Sheriff working with lab, photographer to develop fingerprint in Lawless case

Thursday, February 17, 2011
Angela Mischelle Lawless

The road to finding Angela Mischelle Lawless' killer continues to be bumpy for Scott County Sheriff Rick Walter and detective Branden Caid.

They haven't hit a dead end though, Caid said Wednesday, just detours in solving the 1992 Benton, Mo., murder.

"It's never the end of the road, there's just always something more to go after," Caid said.

Currently, they're working with a private laboratory and forensic photographer to develop an image of a fingerprint an English scientist lifted from a piece of evidence in the case last year.

The scientist, Dr. John Bond, invented a technique for print detection in 2008. His method involves analyzing the corrosion to a metal surface caused by fingerprint sweat. His technique has been used in up to 100 murder cases in several countries.

"The fact that the print was on a curved surface, they have to buy additional software in order to take the image and flatten it out," Caid said. "We've been trying to help them. In order to get the print ready, they have to have this software."

Once a clear photograph of the print can be developed, the department hopes the fingerprint can be entered into the FBI's Integrated Automated Fingerprint Identification Database. They ultimately hope the print matches one already in the system, Caid said.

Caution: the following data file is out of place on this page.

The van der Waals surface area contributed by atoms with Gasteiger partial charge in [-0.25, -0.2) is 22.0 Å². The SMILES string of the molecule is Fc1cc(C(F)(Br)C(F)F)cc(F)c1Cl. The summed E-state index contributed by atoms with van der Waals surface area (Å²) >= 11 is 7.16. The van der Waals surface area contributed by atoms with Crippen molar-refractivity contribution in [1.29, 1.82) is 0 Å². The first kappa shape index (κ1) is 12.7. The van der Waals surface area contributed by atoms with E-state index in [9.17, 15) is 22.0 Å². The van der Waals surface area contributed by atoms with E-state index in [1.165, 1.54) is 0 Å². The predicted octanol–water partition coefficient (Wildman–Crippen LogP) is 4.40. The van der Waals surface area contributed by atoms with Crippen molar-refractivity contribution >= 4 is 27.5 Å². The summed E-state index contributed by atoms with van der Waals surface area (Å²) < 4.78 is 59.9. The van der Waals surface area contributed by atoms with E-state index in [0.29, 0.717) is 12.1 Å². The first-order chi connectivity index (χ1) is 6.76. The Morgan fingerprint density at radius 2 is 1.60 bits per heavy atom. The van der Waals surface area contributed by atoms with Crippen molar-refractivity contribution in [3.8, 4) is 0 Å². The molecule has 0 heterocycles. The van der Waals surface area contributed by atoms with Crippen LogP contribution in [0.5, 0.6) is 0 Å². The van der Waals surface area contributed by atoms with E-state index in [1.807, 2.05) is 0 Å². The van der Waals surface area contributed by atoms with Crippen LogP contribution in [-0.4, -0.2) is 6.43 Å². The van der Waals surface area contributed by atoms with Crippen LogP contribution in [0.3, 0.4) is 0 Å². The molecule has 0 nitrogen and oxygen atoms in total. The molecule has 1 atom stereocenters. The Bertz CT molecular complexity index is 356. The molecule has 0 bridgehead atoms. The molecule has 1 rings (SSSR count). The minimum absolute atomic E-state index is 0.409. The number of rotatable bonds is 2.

A Dutch firm is testing DNA recovered when the crime occurred.

Telephone calls, e-mails and letters addressing the murder continue to flow into the department, too, as Caid and Walter examine how to enter the print into the AFID database.

Caid said Monday he received an encouraging lead from another law enforcement agency. The agency, which Caid didn't want to name, said it was in touch with a person who claims they have a first-hand confession from someone who said they killed Lawless. The department is making arrangements to travel to meet and interview the individuals.

"I'm glad I got information from another government agency that is obviously talking to or has talked to this person," Caid said. "They must have found some sort of credibility in it to call us."

Although many notify the department to share their theories on the case, a good lead still comes in occasionally, according to Caid. But, no matter what the information, Caid still encourages the public to call, e-mail or send a letter if they've got something to share about the Lawless case.

"I don't care how small it is or how unreliable or how much you doubt it's true, I still want to hear it," he said. "I might have the other three-fourths of the story and what they tell me might make perfect sense."


Pertinent Address:

311 S. New Madrid St., Benton, MO

Map of pertinent addresses

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